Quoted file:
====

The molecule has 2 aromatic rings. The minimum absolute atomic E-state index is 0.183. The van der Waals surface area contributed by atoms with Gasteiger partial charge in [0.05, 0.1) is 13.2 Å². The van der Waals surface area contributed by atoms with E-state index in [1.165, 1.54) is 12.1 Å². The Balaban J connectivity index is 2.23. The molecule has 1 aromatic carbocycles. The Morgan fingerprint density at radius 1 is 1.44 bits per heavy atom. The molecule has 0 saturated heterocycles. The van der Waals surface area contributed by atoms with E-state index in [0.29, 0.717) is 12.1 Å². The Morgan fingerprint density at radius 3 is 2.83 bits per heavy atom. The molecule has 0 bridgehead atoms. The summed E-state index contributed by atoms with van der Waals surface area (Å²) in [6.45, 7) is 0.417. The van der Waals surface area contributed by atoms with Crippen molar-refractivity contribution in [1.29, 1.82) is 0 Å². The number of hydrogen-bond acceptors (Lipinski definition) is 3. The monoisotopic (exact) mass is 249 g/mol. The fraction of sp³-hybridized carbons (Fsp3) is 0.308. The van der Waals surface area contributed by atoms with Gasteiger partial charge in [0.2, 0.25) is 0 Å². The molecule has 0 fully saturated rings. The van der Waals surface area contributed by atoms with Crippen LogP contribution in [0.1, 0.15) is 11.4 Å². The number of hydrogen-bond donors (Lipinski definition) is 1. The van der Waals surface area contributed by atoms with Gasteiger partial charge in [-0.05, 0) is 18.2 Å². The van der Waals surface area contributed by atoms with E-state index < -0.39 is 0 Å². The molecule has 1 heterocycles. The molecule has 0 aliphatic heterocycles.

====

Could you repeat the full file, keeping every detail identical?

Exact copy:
The molecule has 2 aromatic rings. The minimum absolute atomic E-state index is 0.183. The van der Waals surface area contributed by atoms with Gasteiger partial charge in [0.05, 0.1) is 13.2 Å². The van der Waals surface area contributed by atoms with E-state index in [1.165, 1.54) is 12.1 Å². The Balaban J connectivity index is 2.23. The molecule has 1 aromatic carbocycles. The Morgan fingerprint density at radius 1 is 1.44 bits per heavy atom. The molecule has 0 saturated heterocycles. The van der Waals surface area contributed by atoms with E-state index in [0.29, 0.717) is 12.1 Å². The Morgan fingerprint density at radius 3 is 2.83 bits per heavy atom. The molecule has 0 bridgehead atoms. The summed E-state index contributed by atoms with van der Waals surface area (Å²) in [6.45, 7) is 0.417. The van der Waals surface area contributed by atoms with Crippen molar-refractivity contribution in [1.29, 1.82) is 0 Å². The number of hydrogen-bond acceptors (Lipinski definition) is 3. The monoisotopic (exact) mass is 249 g/mol. The fraction of sp³-hybridized carbons (Fsp3) is 0.308. The van der Waals surface area contributed by atoms with Gasteiger partial charge in [0.2, 0.25) is 0 Å². The molecule has 0 fully saturated rings. The van der Waals surface area contributed by atoms with Crippen LogP contribution in [0.1, 0.15) is 11.4 Å². The number of hydrogen-bond donors (Lipinski definition) is 1. The van der Waals surface area contributed by atoms with Gasteiger partial charge in [-0.05, 0) is 18.2 Å². The van der Waals surface area contributed by atoms with E-state index < -0.39 is 0 Å². The molecule has 1 heterocycles. The molecule has 0 aliphatic heterocycles.